Because of a lack of understanding, a lack of regulation, and a systemic failure at all levels of government to understand island economies, we’re faced with a problem not of our making. And it is literally destroying our communities.
In my village 50% of the properties stand empty in the off season. 50%.

Everyone who owns them is lovely. Individuals all mean well and have good reasons for owning property but collectively, communities are sinking under the weight of empty houses, second homes and holiday lets.

And so, having joked about doing a version of, but for holiday lets… It became less of a joke. Friends were willing to advise and help, the Isle Develop board were willing to take a risk on it, Firstport gave us some funding, and a year’s worth of work later…

We’re taking on Airbnb. Because, if you can’t beat them — join them.

This is A holiday lettings website for the Scottish islands. We will reinvest the commission we take into our communities, into creating jobs, and into supporting small businesses AND housing projects.

Why? Well, we can’t change the law overnight and we can’t force people to sell.

We understand that the current market means that long term letting is not a viable alternative for people who have sunk a lot of money into property and want the freedom to visit it.

We understand that second homes and letting properties exist for a variety of reasons, not least for island residents to subsidise income, or to keep a grip of a fast disappearing heritage.

And we don’t want to lose tourism — we live in beautiful places, which we want to share. More businesses than I can count rely on it in so many ways. It is vital.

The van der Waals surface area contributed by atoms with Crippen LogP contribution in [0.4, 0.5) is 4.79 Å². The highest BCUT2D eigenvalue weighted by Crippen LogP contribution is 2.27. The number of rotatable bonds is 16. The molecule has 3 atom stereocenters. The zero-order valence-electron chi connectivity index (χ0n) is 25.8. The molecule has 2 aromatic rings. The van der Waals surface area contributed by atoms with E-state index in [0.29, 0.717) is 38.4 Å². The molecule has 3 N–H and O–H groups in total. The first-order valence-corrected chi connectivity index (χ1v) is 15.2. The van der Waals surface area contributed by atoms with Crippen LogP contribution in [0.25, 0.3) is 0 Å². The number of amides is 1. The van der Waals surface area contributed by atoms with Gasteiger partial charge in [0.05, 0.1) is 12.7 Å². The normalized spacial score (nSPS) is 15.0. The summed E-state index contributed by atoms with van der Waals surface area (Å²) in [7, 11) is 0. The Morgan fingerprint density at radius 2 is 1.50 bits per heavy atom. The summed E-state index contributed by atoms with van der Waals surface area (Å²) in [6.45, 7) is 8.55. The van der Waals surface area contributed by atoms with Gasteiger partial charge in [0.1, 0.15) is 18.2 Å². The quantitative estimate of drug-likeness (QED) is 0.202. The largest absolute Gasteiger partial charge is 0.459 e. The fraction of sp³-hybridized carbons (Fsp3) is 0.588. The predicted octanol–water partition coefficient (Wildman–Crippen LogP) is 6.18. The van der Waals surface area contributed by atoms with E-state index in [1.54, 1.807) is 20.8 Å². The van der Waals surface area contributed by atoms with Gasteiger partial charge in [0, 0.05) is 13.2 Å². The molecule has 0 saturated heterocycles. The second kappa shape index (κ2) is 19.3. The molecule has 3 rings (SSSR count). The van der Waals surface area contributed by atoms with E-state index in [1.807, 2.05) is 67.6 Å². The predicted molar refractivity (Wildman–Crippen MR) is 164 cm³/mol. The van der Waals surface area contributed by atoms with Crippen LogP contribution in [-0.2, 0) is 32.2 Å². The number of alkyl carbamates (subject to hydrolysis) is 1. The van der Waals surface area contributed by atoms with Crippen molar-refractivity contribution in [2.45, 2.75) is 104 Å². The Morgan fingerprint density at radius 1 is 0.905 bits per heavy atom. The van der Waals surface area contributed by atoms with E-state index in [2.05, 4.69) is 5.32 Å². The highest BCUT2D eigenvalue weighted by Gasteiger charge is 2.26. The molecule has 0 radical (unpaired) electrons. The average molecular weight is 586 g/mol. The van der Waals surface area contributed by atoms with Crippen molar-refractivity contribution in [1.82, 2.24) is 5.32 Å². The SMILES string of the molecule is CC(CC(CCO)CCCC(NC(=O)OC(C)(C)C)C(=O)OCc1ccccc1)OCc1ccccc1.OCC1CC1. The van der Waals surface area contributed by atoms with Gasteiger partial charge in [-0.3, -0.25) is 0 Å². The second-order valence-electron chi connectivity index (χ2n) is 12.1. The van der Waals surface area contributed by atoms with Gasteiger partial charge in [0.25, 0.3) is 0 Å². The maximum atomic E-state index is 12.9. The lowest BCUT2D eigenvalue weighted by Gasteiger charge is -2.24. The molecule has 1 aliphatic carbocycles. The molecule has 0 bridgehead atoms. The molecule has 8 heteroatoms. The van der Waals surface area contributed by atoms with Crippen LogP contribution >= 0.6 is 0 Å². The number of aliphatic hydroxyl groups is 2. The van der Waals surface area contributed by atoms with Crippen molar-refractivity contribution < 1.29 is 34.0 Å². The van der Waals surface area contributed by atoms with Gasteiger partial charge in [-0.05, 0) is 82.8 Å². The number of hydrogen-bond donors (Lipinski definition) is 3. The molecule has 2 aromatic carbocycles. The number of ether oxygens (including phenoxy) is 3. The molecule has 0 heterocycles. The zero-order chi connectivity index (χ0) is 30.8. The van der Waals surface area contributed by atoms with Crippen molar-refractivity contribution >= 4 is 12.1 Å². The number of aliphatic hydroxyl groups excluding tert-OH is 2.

But tourism needs to work better. Being a “destination” needs to work for the benefit of island communities. Without the communities, there is no destination.

And so the short term letting model exists. And will continue to exist. It is rife with complexity — both logistical and emotional — but there is a way to ensure that more of the benefit stays in the islands.

There is a commission model built into the system. Most of the current booking platforms are for profit. The big guys are not based in Scotland. Some are not even based in the UK. The commission they take for advertising property goes into their business.

Let’s keep that commission. By working across islands, listing properties and taking bookings, we can do exactly that. More than that, we can tell our story to people who book through us. We can tell visitors what we want them to know — about our awesome communities, and our history and languages and culture, and even about the mobile signal and the passing places.

We want to put faces to places and start to change the narrative from destination first, to community first.

Visitors will have a better experience if we correctly set their expectations. Our islands are not empty wildernesses waiting to be discovered. They are full of beauty AND they contain people. They are full of heritage and history, and of present and, we hope, future. Those are gems well worth discovering.

If you own a letting property in the islands, please consider listing on You don’t have to leave other platforms — this is simply an additional option. If you are booked up for 2022, we don’t don’t mind — 2023 isn’t far away!

If you holiday in the islands, please consider booking through
If you can’t find something suitable (we’re just getting started) then please tell people about us. Or just share this and help us start to turn the tide.

Featured image of Harris. Credit